I know the story of the Tory party better than my hon. friend knows the story of his political family. I have been sitting here long enough to know the story. I have been fighting long enough against R. B. Bennett, Beatty and all those fellows who wanted amalgamation of the railways. I can tell my hon. friend that it is because of the Liberal party that we still have two railways, one privately owned and one controlled by the state. Otherwise their shares would have been sky-high and the C.P.R. would have been controlled by the state in the same way as the C.N.R. We would have had no competition and a lot of men would have lost their positions. That is why railway men are against amalgamation of the railways. That is why railway men throughout the country and the Canadian people at large will deeply resent the amendment moved by the leader of the opposition.

Topic:   MAINTENANCE OF RAILWAY OPERATION ACT
Subtopic:   PROVISION FOR RESUMPTION OF RAILWAY OPERATIONS AND SETTLEMENT OF LABOUR DISPUTE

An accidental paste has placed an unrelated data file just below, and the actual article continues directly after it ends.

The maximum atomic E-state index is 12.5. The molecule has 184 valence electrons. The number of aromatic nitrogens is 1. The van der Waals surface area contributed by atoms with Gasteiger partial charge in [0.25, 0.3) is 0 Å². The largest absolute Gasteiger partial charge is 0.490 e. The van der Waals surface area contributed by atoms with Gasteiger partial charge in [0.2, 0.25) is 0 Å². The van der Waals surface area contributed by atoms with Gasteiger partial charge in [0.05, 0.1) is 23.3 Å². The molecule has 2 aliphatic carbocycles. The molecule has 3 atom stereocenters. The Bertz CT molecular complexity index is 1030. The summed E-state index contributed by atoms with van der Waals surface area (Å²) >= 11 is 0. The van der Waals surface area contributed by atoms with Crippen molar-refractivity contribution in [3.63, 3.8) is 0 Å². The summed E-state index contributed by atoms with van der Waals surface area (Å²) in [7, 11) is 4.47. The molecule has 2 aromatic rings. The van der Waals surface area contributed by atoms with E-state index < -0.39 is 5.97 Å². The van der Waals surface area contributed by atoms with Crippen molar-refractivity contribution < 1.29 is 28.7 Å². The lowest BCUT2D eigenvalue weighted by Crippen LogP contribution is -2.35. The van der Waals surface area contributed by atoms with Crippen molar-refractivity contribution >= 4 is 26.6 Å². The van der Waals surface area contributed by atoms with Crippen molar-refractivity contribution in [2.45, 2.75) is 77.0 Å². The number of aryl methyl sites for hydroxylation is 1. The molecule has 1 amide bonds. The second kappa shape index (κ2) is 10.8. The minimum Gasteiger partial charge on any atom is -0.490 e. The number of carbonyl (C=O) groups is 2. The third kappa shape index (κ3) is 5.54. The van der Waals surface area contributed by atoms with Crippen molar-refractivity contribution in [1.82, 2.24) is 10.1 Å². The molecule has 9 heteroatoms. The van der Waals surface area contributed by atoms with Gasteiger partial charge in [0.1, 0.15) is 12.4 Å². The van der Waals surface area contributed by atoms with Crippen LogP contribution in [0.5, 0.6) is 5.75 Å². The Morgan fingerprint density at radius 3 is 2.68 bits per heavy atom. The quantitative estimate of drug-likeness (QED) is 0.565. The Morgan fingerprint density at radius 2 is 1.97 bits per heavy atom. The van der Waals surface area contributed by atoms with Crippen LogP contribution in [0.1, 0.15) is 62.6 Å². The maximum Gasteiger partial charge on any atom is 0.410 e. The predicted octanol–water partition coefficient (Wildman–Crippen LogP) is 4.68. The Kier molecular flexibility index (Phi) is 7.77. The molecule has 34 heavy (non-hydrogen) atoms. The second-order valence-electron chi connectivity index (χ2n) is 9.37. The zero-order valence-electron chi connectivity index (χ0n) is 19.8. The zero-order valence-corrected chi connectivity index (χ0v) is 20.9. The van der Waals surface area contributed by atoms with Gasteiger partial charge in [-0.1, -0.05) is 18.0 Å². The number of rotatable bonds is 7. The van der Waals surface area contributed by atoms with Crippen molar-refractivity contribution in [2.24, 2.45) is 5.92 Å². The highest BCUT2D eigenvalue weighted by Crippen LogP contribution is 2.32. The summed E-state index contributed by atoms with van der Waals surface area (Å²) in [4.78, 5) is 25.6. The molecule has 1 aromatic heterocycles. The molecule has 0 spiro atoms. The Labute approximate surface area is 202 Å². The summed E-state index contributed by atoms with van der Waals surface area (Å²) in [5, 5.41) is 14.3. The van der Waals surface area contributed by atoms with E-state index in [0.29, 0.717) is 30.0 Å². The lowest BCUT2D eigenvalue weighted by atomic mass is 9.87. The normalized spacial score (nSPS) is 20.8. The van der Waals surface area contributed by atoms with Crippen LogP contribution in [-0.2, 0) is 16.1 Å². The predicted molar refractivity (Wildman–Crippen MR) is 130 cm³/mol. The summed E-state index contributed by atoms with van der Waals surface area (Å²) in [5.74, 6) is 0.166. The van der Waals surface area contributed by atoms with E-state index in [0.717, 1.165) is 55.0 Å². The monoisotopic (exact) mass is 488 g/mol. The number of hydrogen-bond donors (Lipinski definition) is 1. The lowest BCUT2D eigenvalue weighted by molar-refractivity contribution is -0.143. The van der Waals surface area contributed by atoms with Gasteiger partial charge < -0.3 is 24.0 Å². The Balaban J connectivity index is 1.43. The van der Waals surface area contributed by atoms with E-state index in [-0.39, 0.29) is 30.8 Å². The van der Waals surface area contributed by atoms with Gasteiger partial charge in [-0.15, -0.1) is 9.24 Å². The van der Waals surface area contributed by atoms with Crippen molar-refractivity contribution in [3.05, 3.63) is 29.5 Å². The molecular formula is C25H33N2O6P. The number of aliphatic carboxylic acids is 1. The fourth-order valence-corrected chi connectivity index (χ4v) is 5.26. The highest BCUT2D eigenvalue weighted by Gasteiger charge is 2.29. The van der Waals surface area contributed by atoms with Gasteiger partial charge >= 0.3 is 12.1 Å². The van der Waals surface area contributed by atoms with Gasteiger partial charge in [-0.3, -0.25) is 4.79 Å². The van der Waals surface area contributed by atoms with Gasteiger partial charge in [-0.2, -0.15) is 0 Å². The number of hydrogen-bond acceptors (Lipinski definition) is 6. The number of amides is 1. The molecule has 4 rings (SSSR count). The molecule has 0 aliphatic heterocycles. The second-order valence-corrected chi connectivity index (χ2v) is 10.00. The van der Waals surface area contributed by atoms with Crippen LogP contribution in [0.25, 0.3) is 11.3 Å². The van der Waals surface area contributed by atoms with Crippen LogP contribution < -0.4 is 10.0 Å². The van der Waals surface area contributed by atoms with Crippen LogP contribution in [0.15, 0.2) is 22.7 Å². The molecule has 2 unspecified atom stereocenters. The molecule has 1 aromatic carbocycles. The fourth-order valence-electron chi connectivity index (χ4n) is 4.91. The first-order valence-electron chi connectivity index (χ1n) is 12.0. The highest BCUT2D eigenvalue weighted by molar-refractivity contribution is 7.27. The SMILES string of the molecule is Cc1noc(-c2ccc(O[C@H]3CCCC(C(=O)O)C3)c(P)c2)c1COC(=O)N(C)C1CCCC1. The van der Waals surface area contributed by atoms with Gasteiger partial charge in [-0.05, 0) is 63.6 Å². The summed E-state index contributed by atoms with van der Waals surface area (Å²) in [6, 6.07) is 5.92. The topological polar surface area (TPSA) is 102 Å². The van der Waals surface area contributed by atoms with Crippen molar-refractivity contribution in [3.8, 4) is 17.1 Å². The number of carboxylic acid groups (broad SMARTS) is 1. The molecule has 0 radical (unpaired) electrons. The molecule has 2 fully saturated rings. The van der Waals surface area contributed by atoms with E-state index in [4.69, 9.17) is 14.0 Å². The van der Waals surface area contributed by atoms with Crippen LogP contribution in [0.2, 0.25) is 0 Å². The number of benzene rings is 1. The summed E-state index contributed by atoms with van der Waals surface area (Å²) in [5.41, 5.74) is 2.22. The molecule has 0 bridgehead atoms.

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PC

Howard Charles Green

Progressive Conservative

Mr. Green:

We are against amalgamation, and you know it.

Topic:   MAINTENANCE OF RAILWAY OPERATION ACT
Subtopic:   PROVISION FOR RESUMPTION OF RAILWAY OPERATIONS AND SETTLEMENT OF LABOUR DISPUTE
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LIB

Jean-François Pouliot

Liberal

Mr. Pouliot:

It is a foster child. Leave

it to the ghosts of Bennett and Beatty and do not speak of it any more.

Topic:   MAINTENANCE OF RAILWAY OPERATION ACT
Subtopic:   PROVISION FOR RESUMPTION OF RAILWAY OPERATIONS AND SETTLEMENT OF LABOUR DISPUTE
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CCF

Clarence Gillis

Co-operative Commonwealth Federation (C.C.F.)

Mr. Clarence Gillis (Cape Breton South):

Mr. Speaker, I know that no one wants to delay the vote on this particular question.

Topic:   MAINTENANCE OF RAILWAY OPERATION ACT
Subtopic:   PROVISION FOR RESUMPTION OF RAILWAY OPERATIONS AND SETTLEMENT OF LABOUR DISPUTE
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?

An hon. Member:

Sit down.

Topic:   MAINTENANCE OF RAILWAY OPERATION ACT
Subtopic:   PROVISION FOR RESUMPTION OF RAILWAY OPERATIONS AND SETTLEMENT OF LABOUR DISPUTE
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August 30, 1950